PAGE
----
How architects imagine the way people move in buildings that do not yet exist
In his paper "Imagination as Joint Activity: The Case of Architectural Interaction", Keith M. Murphy examines how "imagining can emerge from a group ofinteractants who use many semiotic media,including talk, gestures, and drawings, to imagine something together". He actually shows how architects imagine the way people move in buildings that do not yet exist. He explains, for that matter, the role of imagination is constituted as a social and face-to-face interaction. An excerpt that I found interesting:
What we have then is all three architects visualizing and enacting the space as if it were a“ real” loading dock to clarify its use and orient the other architects to their understanding of the design.
This has a utilitarian purpose in that when designing large buildings it is extremely important that everyone on the team is on the same page interms of where the design is at any given moment and where it is heading. But it also has more cognitive implications. For the architects, designing a building often requires taking on the perspective of a future user experiencing the building to work out potential design kinks. By talking about a design in groups, an empathetic viewpoint is constructed through the interactive give-and-take flow of the conversation. Talk, gestures, and the drawing under discussion all in combination serve to structure the kinds of things the group can imagine as if they were the users, and this group imagining facilitates getting the job of being an architect done.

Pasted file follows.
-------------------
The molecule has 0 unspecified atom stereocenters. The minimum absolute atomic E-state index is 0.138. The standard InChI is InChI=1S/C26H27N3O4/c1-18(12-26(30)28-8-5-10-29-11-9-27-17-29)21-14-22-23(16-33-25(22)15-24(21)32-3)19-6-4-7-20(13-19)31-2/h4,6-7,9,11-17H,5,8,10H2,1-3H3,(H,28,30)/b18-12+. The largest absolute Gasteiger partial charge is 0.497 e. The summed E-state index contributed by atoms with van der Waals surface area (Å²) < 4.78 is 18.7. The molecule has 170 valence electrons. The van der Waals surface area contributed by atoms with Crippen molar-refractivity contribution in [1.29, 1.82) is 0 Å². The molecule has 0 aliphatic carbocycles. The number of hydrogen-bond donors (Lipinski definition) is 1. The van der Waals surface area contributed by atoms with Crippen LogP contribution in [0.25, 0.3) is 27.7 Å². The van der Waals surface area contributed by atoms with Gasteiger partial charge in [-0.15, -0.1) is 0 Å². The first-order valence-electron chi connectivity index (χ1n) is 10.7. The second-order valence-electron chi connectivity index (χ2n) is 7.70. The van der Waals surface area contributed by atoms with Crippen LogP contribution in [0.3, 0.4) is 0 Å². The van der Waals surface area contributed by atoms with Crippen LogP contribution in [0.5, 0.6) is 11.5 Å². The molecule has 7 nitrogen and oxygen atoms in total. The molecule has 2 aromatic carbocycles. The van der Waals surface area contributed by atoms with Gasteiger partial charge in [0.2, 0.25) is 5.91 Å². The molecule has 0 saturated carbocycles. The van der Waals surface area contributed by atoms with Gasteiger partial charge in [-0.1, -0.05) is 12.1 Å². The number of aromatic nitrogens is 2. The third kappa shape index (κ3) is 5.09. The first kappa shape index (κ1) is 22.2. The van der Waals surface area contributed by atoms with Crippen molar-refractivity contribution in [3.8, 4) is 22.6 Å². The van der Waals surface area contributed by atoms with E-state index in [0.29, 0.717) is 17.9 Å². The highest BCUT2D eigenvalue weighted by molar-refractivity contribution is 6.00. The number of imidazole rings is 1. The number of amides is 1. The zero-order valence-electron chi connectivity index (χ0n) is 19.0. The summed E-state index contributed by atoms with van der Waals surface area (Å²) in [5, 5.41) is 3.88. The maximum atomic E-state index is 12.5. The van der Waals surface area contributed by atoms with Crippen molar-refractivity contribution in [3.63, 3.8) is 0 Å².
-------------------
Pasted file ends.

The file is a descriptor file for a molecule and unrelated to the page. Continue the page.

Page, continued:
Why do I blog this? because it's another pertinent example of the socio-cognitive processes at stake during a group activity showing that imagination can be more than a solely individualistic cognitive activity.
Murphy, K.M. (2004). Imagination as Joint Activity: The Case of Architectural Interaction, Mind, Culture, and Activity, 11 (4), 267-278.